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Effect of Growth Stage and Environment on Foliar Absorption, Translocation, Metabolism, and Activity of Nicosulfuron in Quackgrass (Elytrigia repens)

  • Joseph A. Bruce (a1), J. Boyd Carey (a1), Donald Penner (a1) and James J. Kells (a1)

Abstract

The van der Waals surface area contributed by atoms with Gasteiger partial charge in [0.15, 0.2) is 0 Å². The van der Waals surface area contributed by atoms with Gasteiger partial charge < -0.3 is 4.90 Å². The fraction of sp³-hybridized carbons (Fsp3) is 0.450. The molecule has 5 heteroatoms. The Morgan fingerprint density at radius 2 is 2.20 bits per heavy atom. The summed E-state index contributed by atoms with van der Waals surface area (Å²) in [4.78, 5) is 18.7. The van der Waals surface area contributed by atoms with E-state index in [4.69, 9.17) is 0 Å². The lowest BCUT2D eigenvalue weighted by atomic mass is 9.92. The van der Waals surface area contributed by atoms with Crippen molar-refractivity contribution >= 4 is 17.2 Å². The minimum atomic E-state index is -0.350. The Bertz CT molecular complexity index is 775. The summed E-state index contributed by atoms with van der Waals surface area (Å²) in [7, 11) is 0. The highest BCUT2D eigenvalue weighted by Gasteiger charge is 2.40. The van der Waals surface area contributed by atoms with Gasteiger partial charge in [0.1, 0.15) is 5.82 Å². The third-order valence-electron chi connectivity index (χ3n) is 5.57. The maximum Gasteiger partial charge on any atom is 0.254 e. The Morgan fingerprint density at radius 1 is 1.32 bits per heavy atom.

Experiments were conducted to examine the influence of adjuvant, growth stage, air temperature, and soil moisture on nicosulfuron activity, absorption, and distribution in quackgrass. Foliar absorption of 14C-nicosulfuron by quackgrass was greater in one-leaf than five-leaf plants. Total translocation of 14C-nicosulfuron was similar regardless of growth stage. However, nicosulfuron was more phytotoxic to three- and five-leaf than one-leaf quackgrass. Of the absorbed 14C, at least 71 % remained as 14C-nicosulfuron 168 h after application in three-leaf plants. 14C-Nicosulfuron absorption, translocation, and accumulation increased with increasing temperatures and was independent of soil moisture. Under adequate soil moisture conditions (-0.03 MPa), nicosulfuron activity was not influenced by temperature. Nicosulfuron efficacy was not influenced by soil moisture at a cool (11/6 C) temperature. As plant moisture stress increased, due to low soil moisture and increasing air temperature, nicosulfuron efficacy declined. Differences in nicosulfuron efficacy due to growth stage or environmental conditions could not be explained by differential 14C recovery, absorption, translocation, or accumulation. The addition of 28% urea-ammonium nitrate liquid fertilizer (UAN) to 14C-nico-sulfuron plus petroleum oil adjuvant (POA) provided greater 14C absorption than POA alone. Translocation of 14C with POA alone 168 h after treatment (HAT) was similar to POA plus UAN 24 HAT. However, 168 HAT there was no difference in the total amount of radiolabelled material translocated among the adjuvants.

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